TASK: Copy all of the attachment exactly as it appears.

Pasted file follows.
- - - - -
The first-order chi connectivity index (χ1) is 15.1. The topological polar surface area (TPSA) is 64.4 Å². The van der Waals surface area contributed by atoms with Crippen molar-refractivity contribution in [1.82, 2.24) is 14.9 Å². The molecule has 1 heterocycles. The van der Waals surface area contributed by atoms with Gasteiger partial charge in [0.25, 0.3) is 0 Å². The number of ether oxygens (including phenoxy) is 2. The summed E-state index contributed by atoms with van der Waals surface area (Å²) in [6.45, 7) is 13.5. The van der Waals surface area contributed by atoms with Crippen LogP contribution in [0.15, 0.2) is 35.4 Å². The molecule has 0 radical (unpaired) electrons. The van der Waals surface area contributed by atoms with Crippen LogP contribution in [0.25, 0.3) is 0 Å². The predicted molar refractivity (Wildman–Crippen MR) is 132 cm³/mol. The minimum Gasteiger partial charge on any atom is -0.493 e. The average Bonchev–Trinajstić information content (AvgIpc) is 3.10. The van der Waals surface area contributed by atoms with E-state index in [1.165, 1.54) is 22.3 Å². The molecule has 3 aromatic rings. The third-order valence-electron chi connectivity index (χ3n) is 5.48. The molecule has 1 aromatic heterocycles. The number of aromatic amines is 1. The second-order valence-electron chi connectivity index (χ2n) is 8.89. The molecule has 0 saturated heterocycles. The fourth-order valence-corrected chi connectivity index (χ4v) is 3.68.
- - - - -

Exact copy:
The first-order chi connectivity index (χ1) is 15.1. The topological polar surface area (TPSA) is 64.4 Å². The van der Waals surface area contributed by atoms with Crippen molar-refractivity contribution in [1.82, 2.24) is 14.9 Å². The molecule has 1 heterocycles. The van der Waals surface area contributed by atoms with Gasteiger partial charge in [0.25, 0.3) is 0 Å². The number of ether oxygens (including phenoxy) is 2. The summed E-state index contributed by atoms with van der Waals surface area (Å²) in [6.45, 7) is 13.5. The van der Waals surface area contributed by atoms with Crippen LogP contribution in [0.15, 0.2) is 35.4 Å². The molecule has 0 radical (unpaired) electrons. The van der Waals surface area contributed by atoms with Crippen LogP contribution in [0.25, 0.3) is 0 Å². The predicted molar refractivity (Wildman–Crippen MR) is 132 cm³/mol. The minimum Gasteiger partial charge on any atom is -0.493 e. The average Bonchev–Trinajstić information content (AvgIpc) is 3.10. The van der Waals surface area contributed by atoms with E-state index in [1.165, 1.54) is 22.3 Å². The molecule has 3 aromatic rings. The third-order valence-electron chi connectivity index (χ3n) is 5.48. The molecule has 1 aromatic heterocycles. The number of aromatic amines is 1. The second-order valence-electron chi connectivity index (χ2n) is 8.89. The molecule has 0 saturated heterocycles. The fourth-order valence-corrected chi connectivity index (χ4v) is 3.68.